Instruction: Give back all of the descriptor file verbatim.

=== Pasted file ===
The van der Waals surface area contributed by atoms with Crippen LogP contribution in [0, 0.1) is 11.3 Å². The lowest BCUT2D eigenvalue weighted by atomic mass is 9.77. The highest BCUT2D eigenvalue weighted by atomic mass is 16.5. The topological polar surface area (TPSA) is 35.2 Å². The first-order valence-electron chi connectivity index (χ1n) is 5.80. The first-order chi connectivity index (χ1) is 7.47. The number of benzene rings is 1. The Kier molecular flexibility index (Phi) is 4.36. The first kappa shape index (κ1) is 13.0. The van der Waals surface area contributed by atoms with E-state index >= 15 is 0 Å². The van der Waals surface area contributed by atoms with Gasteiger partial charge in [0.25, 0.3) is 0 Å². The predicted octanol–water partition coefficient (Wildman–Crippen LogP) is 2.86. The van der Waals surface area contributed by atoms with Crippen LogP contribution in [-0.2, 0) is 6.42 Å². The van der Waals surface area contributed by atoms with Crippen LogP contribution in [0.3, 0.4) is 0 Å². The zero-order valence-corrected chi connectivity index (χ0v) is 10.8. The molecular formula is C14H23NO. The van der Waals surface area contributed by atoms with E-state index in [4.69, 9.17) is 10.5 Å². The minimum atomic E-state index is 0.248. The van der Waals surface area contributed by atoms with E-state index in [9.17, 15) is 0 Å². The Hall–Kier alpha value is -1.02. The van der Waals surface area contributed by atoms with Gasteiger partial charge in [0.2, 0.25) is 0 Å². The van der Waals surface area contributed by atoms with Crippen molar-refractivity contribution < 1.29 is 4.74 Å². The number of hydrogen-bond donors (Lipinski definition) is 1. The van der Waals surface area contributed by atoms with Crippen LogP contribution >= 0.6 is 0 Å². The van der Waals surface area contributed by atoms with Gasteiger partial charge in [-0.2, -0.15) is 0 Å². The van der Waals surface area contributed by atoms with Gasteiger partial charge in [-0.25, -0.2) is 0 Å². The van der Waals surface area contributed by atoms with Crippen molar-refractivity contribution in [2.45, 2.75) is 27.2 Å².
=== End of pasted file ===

The van der Waals surface area contributed by atoms with Crippen LogP contribution in [0, 0.1) is 11.3 Å². The lowest BCUT2D eigenvalue weighted by atomic mass is 9.77. The highest BCUT2D eigenvalue weighted by atomic mass is 16.5. The topological polar surface area (TPSA) is 35.2 Å². The first-order valence-electron chi connectivity index (χ1n) is 5.80. The first-order chi connectivity index (χ1) is 7.47. The number of benzene rings is 1. The Kier molecular flexibility index (Phi) is 4.36. The first kappa shape index (κ1) is 13.0. The van der Waals surface area contributed by atoms with E-state index >= 15 is 0 Å². The van der Waals surface area contributed by atoms with Gasteiger partial charge in [0.25, 0.3) is 0 Å². The predicted octanol–water partition coefficient (Wildman–Crippen LogP) is 2.86. The van der Waals surface area contributed by atoms with Crippen LogP contribution in [-0.2, 0) is 6.42 Å². The van der Waals surface area contributed by atoms with Crippen LogP contribution in [0.3, 0.4) is 0 Å². The zero-order valence-corrected chi connectivity index (χ0v) is 10.8. The molecular formula is C14H23NO. The van der Waals surface area contributed by atoms with E-state index in [4.69, 9.17) is 10.5 Å². The minimum atomic E-state index is 0.248. The van der Waals surface area contributed by atoms with E-state index in [9.17, 15) is 0 Å². The Hall–Kier alpha value is -1.02. The van der Waals surface area contributed by atoms with Gasteiger partial charge in [0.2, 0.25) is 0 Å². The van der Waals surface area contributed by atoms with Crippen molar-refractivity contribution < 1.29 is 4.74 Å². The number of hydrogen-bond donors (Lipinski definition) is 1. The van der Waals surface area contributed by atoms with Crippen LogP contribution >= 0.6 is 0 Å². The van der Waals surface area contributed by atoms with Gasteiger partial charge in [-0.2, -0.15) is 0 Å². The van der Waals surface area contributed by atoms with Gasteiger partial charge in [-0.25, -0.2) is 0 Å². The van der Waals surface area contributed by atoms with Crippen molar-refractivity contribution in [2.45, 2.75) is 27.2 Å².